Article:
The following report of the international business community will discuss the various legal ramifications and laws, concerning the two primary categories of law; the common and civil laws systems. This article will examine several of the similarities and differences between the two legal systems as well as a few of the challenges that United States-based companies could face when conducting business internationally. Furthermore, the conclusion of this essay will state whether or not one legal system creates an unfair advantage over the other and why.
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The international business community in conjunction with the various legal ramifications and laws can be identified by two major categories; civil and common law systems. As like any law, these sets of legal systems are meant to uphold a certain code of standards as far as how people live and conduct business. To better comprehend the two legal systems and their structures, please see the descriptions below:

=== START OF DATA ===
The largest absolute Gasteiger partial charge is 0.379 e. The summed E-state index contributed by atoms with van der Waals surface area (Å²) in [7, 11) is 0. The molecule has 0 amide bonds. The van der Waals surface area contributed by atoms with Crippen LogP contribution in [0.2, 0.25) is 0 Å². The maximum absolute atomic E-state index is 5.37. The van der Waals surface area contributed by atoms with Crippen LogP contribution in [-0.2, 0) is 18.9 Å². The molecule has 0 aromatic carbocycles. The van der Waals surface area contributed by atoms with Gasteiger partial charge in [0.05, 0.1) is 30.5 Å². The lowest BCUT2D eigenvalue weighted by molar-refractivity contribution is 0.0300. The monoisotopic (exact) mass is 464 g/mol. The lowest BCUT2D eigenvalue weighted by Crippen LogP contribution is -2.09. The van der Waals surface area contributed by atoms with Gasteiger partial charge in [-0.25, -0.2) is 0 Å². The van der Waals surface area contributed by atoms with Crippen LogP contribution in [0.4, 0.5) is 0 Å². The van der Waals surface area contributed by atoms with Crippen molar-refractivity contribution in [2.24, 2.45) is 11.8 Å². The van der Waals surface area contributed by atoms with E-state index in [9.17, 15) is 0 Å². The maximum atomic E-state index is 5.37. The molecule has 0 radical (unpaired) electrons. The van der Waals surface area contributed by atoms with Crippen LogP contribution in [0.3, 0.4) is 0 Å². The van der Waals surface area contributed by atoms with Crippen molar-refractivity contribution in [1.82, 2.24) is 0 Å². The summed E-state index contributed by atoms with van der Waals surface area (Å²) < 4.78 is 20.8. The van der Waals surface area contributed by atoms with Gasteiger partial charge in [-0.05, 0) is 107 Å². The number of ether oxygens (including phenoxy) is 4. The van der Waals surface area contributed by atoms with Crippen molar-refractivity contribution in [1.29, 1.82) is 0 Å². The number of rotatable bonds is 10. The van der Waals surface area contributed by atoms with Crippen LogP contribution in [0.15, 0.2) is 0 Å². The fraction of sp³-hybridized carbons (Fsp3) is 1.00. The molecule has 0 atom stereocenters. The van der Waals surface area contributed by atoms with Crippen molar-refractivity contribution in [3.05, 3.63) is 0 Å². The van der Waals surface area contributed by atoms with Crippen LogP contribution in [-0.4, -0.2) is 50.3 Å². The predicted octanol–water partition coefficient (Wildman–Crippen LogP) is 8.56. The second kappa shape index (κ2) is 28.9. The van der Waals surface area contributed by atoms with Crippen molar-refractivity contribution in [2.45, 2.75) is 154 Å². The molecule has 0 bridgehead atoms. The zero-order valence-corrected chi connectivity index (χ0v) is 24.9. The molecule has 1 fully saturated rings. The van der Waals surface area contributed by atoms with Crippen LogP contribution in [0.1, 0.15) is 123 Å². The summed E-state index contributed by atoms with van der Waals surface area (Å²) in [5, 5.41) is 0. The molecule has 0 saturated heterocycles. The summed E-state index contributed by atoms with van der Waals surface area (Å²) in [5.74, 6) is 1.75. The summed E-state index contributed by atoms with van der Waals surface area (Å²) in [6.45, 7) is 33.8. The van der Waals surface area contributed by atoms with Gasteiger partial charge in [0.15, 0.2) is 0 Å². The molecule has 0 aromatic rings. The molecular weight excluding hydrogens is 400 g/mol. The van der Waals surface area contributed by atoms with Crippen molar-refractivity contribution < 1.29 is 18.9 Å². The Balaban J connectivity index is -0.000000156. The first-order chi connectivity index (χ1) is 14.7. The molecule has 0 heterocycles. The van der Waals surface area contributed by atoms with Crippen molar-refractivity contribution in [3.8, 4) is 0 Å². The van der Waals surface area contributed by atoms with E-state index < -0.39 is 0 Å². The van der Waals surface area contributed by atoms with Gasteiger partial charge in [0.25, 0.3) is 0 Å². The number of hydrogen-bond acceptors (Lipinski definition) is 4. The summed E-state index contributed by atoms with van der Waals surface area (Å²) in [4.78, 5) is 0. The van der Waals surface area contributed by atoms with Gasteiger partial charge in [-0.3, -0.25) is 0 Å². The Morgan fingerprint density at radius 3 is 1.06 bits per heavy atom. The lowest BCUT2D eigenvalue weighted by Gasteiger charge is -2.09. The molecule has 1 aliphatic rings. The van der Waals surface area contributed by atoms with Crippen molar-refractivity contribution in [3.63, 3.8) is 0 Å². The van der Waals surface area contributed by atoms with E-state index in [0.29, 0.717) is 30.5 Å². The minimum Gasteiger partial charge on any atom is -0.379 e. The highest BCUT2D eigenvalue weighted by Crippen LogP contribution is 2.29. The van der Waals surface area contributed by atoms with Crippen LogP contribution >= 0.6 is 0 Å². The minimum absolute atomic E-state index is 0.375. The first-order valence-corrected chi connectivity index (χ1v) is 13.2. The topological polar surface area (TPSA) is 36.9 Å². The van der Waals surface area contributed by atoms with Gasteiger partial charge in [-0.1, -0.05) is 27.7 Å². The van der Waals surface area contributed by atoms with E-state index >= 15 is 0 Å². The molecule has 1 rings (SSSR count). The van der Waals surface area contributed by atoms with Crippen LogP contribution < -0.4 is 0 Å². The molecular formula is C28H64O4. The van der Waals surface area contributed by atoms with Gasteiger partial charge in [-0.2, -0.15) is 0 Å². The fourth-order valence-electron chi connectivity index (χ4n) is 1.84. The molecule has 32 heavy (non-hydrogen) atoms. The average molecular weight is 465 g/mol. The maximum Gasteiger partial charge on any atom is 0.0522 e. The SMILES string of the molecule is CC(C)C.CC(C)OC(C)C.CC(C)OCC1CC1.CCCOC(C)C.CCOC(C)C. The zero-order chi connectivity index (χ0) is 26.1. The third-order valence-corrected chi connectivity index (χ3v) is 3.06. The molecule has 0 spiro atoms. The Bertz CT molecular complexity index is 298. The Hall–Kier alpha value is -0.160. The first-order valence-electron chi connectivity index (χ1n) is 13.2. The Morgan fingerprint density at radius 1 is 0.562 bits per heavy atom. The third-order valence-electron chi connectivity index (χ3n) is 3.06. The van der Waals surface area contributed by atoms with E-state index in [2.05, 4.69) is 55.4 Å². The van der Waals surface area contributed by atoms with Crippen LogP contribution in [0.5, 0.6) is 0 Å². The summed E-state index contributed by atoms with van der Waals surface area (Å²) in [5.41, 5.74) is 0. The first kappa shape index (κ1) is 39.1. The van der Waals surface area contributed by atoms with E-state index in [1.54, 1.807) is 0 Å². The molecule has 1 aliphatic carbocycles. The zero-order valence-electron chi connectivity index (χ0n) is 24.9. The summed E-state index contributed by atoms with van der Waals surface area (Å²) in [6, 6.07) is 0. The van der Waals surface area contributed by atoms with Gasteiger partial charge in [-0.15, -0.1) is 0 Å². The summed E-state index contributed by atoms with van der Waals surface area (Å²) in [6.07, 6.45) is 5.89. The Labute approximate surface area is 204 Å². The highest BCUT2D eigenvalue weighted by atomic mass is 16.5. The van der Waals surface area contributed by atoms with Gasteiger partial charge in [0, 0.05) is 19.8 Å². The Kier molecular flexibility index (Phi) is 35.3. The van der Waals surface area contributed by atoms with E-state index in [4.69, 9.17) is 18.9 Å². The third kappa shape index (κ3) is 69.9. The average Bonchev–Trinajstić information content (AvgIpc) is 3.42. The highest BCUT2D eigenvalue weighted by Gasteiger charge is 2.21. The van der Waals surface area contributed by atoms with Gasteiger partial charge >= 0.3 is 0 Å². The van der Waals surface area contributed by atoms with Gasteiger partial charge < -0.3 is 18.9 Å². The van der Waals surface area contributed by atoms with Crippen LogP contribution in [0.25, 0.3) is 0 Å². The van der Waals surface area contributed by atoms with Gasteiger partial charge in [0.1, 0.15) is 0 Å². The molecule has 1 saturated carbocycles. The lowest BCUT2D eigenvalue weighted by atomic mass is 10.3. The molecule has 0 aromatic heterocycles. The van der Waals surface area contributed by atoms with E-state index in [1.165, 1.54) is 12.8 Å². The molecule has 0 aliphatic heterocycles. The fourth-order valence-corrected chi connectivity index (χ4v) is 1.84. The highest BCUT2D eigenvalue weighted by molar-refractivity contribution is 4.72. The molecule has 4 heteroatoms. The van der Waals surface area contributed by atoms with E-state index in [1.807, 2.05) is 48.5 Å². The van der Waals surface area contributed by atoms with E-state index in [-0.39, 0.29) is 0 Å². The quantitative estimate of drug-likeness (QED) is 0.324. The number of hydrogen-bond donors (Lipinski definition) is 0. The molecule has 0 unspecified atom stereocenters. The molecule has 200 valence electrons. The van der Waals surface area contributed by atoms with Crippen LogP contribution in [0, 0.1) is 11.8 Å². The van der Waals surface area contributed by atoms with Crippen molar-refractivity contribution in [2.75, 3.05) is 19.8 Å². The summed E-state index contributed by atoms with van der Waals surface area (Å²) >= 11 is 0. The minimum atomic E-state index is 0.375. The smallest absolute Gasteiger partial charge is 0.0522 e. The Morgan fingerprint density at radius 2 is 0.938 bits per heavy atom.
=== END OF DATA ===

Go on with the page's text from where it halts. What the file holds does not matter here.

Common Law vs. Civil Law:
Common Law is a law that based from previous cases, traditions, judgments, and decisions. Because this law is more or less shaped from previous judgments, it is opened more to interpretation and can be considered the most flexible of the two laws as well as judgments can ultimately shape future cases. This also means that common law being that it is so open to interpretation is the most confrontational as the debating parties of the court (plaintiff and the defendants representation) will explore various perspectives in hope that the judge favors one interpretation over the other. This set of laws are practiced in Australia, Canada, United States, United Kingdom, Ireland, India, Sri Lanka, Singapore, Israel, Hong Kong, Malaysia, New Zealand, and Zimbabwe (Peng, 2009, pp. 36-38).